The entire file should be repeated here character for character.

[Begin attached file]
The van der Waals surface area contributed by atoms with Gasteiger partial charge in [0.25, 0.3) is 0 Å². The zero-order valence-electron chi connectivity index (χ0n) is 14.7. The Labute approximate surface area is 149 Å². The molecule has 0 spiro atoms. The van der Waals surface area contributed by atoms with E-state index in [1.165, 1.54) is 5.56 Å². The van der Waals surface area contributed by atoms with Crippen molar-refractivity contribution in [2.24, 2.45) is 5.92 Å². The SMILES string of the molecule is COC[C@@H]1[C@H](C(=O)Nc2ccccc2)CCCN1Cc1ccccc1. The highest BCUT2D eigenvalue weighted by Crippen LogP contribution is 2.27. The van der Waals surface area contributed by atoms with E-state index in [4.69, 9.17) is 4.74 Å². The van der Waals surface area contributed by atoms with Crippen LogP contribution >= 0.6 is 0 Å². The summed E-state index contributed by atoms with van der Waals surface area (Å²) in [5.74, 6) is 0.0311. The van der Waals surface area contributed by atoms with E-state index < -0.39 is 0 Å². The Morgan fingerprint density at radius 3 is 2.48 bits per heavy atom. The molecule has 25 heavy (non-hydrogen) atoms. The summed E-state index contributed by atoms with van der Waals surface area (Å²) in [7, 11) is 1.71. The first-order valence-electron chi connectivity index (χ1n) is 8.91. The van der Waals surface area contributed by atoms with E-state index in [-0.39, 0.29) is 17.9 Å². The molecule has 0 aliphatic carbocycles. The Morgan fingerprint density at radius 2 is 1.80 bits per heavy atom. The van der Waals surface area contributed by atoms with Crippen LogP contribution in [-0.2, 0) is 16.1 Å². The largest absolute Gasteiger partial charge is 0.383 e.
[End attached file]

The van der Waals surface area contributed by atoms with Gasteiger partial charge in [0.25, 0.3) is 0 Å². The zero-order valence-electron chi connectivity index (χ0n) is 14.7. The Labute approximate surface area is 149 Å². The molecule has 0 spiro atoms. The van der Waals surface area contributed by atoms with E-state index in [1.165, 1.54) is 5.56 Å². The van der Waals surface area contributed by atoms with Crippen molar-refractivity contribution in [2.24, 2.45) is 5.92 Å². The SMILES string of the molecule is COC[C@@H]1[C@H](C(=O)Nc2ccccc2)CCCN1Cc1ccccc1. The highest BCUT2D eigenvalue weighted by Crippen LogP contribution is 2.27. The van der Waals surface area contributed by atoms with E-state index in [4.69, 9.17) is 4.74 Å². The van der Waals surface area contributed by atoms with Crippen LogP contribution >= 0.6 is 0 Å². The summed E-state index contributed by atoms with van der Waals surface area (Å²) in [5.74, 6) is 0.0311. The van der Waals surface area contributed by atoms with E-state index < -0.39 is 0 Å². The Morgan fingerprint density at radius 3 is 2.48 bits per heavy atom. The molecule has 25 heavy (non-hydrogen) atoms. The summed E-state index contributed by atoms with van der Waals surface area (Å²) in [7, 11) is 1.71. The first-order valence-electron chi connectivity index (χ1n) is 8.91. The van der Waals surface area contributed by atoms with E-state index in [-0.39, 0.29) is 17.9 Å². The molecule has 0 aliphatic carbocycles. The Morgan fingerprint density at radius 2 is 1.80 bits per heavy atom. The van der Waals surface area contributed by atoms with Crippen LogP contribution in [-0.2, 0) is 16.1 Å². The largest absolute Gasteiger partial charge is 0.383 e.